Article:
Concepts: Lumbar vertebrae, Physical exercise, Intervention, Motion capture, Active, Segmentation, Core, Elliptical trainer


During embryonic development, temporal and spatial cues are coordinated to generate a segmented body axis. In sequentially segmenting animals, the rhythm of segmentation is reported to be controlled by the time scale of genetic oscillations that periodically trigger new segment formation. However, we present real-time measurements of genetic oscillations in zebrafish embryos showing that their time scale is not sufficient to explain the temporal period of segmentation. A second time scale, the rate of tissue shortening, contributes to the period of segmentation through a Doppler effect. This contribution is modulated by a gradual change in the oscillation profile across the tissue. We conclude that the rhythm of segmentation is an emergent property controlled by the time scale of genetic oscillations, the change of oscillation profile, and tissue shortening.

Concepts: Time, Embryo, Developmental biology, Oscillation, Wave, Doppler effect, Periodic function, Segmentation


We aim to improve segmentation through the use of machine learning tools during region agglomeration. We propose an active learning approach for performing hierarchical agglomerative segmentation from superpixels. Our method combines multiple features at all scales of the agglomerative process, works for data with an arbitrary number of dimensions, and scales to very large datasets. We advocate the use of variation of information to measure segmentation accuracy, particularly in 3D electron microscopy (EM) images of neural tissue, and using this metric demonstrate an improvement over competing algorithms in EM and natural images.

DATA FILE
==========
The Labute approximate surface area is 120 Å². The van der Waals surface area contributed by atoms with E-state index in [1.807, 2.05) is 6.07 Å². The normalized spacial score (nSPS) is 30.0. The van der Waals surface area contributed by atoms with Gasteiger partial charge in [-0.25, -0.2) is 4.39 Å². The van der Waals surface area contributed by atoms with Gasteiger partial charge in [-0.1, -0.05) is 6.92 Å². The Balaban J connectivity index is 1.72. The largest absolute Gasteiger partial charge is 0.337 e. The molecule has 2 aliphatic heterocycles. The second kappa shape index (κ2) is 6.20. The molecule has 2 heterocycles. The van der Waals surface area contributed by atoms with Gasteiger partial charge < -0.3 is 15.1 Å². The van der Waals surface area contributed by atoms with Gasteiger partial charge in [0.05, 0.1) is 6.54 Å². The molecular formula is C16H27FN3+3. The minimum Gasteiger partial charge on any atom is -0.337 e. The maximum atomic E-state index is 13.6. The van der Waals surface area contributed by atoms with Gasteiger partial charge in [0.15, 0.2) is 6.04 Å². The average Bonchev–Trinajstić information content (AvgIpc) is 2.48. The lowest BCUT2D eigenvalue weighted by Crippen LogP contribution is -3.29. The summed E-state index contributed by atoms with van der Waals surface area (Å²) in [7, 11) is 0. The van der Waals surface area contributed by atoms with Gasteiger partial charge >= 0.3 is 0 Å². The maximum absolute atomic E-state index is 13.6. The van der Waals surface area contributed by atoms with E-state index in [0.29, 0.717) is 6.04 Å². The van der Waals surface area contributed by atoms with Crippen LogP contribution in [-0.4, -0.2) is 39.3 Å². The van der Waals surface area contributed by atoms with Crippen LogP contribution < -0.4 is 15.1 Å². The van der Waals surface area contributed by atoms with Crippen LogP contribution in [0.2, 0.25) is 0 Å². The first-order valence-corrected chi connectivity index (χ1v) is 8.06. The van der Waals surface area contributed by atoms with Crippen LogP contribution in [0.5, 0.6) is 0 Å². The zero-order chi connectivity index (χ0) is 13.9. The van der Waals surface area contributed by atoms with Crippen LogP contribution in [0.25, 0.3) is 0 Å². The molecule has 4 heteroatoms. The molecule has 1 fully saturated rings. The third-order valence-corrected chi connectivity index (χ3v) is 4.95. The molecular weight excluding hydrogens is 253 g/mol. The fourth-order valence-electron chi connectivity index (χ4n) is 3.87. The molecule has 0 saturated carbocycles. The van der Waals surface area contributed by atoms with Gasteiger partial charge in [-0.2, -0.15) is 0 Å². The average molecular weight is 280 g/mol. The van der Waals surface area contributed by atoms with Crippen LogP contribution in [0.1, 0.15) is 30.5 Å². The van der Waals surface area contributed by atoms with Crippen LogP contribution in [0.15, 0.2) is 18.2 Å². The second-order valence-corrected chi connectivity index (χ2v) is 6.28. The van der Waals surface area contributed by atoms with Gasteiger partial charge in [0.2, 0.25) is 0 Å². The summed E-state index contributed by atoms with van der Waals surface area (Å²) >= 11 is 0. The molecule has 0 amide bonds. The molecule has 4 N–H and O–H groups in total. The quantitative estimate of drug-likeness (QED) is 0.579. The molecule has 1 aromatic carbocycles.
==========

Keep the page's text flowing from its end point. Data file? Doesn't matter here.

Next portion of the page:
Concepts: Cluster analysis, Algorithm, Improve, Computer graphics, Machine learning, Real number, Scanning tunneling microscope, Segmentation


The diverse and complex developmental mechanisms of segmentation have been more thoroughly studied in arthropods, vertebrates and annelids-distantly related animals considered to be segmented. Far less is known about the role of “segmentation genes” in organisms that lack a segmented body. Here we investigate the expression of the arthropod segment polarity genes engrailed, wnt1 and hedgehog in the development of brachiopods-marine invertebrates without a subdivided trunk but closely related to the segmented annelids. We found that a stripe of engrailed expression demarcates the ectodermal boundary that delimits the anterior region of Terebratalia transversa and Novocrania anomala embryos. In T. transversa, this engrailed domain is abutted by a stripe of wnt1 expression in a pattern similar to the parasegment boundaries of insects-except for the expression of hedgehog, which is restricted to endodermal tissues of the brachiopod embryos. We found that pax6 and pax2/5/8, putative regulators of engrailed, also demarcate the anterior boundary in the two species, indicating these genes might be involved in the anterior patterning of brachiopod larvae. In a comparative phylogenetic context, these findings suggest that bilaterians might share an ancestral, non-segmental domain of engrailed expression during early embryogenesis.

Concepts: Organism, Species, Developmental biology, Arthropod, Annelid, Segmentation, Brachiopod, Modularity


To what extent can language acquisition be explained in terms of different associative learning mechanisms? It has been hypothesized that distributional regularities in spoken languages are strong enough to elicit statistical learning about dependencies among speech units. Distributional regularities could be a useful cue for word learning even without rich language-specific knowledge. However, it is not clear how strong and reliable the distributional cues are that humans might use to segment speech. We investigate cross-linguistic viability of different statistical learning strategies by analyzing child-directed speech corpora from nine languages and by modeling possible statistics-based speech segmentations. We show that languages vary as to which statistical segmentation strategies are most successful. The variability of the results can be partially explained by systematic differences between languages, such as rhythmical differences. The results confirm previous findings that different statistical learning strategies are successful in different languages and suggest that infants may have to primarily rely on non-statistical cues when they begin their process of speech segmentation.